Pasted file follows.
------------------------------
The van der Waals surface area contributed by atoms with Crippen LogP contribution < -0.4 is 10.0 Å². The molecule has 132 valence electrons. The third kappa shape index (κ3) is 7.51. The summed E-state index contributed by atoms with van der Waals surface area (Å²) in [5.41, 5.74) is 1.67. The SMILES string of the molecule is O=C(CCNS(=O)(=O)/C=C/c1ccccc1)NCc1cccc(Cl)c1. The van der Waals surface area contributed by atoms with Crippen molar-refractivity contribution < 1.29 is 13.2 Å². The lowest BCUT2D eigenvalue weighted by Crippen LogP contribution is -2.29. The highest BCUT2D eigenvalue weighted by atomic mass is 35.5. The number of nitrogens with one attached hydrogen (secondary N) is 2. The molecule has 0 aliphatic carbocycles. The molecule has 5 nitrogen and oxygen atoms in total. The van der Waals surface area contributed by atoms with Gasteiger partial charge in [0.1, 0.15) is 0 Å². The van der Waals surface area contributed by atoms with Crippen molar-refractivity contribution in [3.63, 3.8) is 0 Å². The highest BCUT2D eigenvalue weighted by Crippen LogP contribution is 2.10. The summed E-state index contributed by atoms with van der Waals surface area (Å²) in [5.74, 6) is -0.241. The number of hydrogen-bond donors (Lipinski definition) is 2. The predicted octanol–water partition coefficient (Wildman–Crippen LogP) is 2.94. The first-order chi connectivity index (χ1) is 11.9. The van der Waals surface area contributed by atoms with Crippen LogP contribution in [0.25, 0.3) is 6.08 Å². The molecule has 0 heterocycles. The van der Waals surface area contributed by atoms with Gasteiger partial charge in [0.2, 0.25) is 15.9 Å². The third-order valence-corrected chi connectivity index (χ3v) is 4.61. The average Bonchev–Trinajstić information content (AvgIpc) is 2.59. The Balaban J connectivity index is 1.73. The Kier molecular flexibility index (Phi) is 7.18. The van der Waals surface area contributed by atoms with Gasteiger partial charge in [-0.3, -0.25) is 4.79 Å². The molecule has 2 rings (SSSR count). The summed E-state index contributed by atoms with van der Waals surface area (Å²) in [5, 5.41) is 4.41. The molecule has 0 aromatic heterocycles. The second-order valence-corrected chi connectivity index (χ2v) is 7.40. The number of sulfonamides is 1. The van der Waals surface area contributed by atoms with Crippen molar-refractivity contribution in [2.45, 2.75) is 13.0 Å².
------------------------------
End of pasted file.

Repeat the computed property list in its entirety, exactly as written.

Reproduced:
The van der Waals surface area contributed by atoms with Crippen LogP contribution < -0.4 is 10.0 Å². The molecule has 132 valence electrons. The third kappa shape index (κ3) is 7.51. The summed E-state index contributed by atoms with van der Waals surface area (Å²) in [5.41, 5.74) is 1.67. The SMILES string of the molecule is O=C(CCNS(=O)(=O)/C=C/c1ccccc1)NCc1cccc(Cl)c1. The van der Waals surface area contributed by atoms with Crippen molar-refractivity contribution < 1.29 is 13.2 Å². The lowest BCUT2D eigenvalue weighted by Crippen LogP contribution is -2.29. The highest BCUT2D eigenvalue weighted by atomic mass is 35.5. The number of nitrogens with one attached hydrogen (secondary N) is 2. The molecule has 0 aliphatic carbocycles. The molecule has 5 nitrogen and oxygen atoms in total. The van der Waals surface area contributed by atoms with Gasteiger partial charge in [0.1, 0.15) is 0 Å². The van der Waals surface area contributed by atoms with Crippen molar-refractivity contribution in [3.63, 3.8) is 0 Å². The highest BCUT2D eigenvalue weighted by Crippen LogP contribution is 2.10. The summed E-state index contributed by atoms with van der Waals surface area (Å²) in [5.74, 6) is -0.241. The number of hydrogen-bond donors (Lipinski definition) is 2. The predicted octanol–water partition coefficient (Wildman–Crippen LogP) is 2.94. The first-order chi connectivity index (χ1) is 11.9. The van der Waals surface area contributed by atoms with Crippen LogP contribution in [0.25, 0.3) is 6.08 Å². The molecule has 0 heterocycles. The van der Waals surface area contributed by atoms with Gasteiger partial charge in [0.2, 0.25) is 15.9 Å². The third-order valence-corrected chi connectivity index (χ3v) is 4.61. The average Bonchev–Trinajstić information content (AvgIpc) is 2.59. The Balaban J connectivity index is 1.73. The Kier molecular flexibility index (Phi) is 7.18. The van der Waals surface area contributed by atoms with Gasteiger partial charge in [-0.3, -0.25) is 4.79 Å². The molecule has 2 rings (SSSR count). The summed E-state index contributed by atoms with van der Waals surface area (Å²) in [5, 5.41) is 4.41. The molecule has 0 aromatic heterocycles. The second-order valence-corrected chi connectivity index (χ2v) is 7.40. The number of sulfonamides is 1. The van der Waals surface area contributed by atoms with Crippen molar-refractivity contribution in [2.45, 2.75) is 13.0 Å².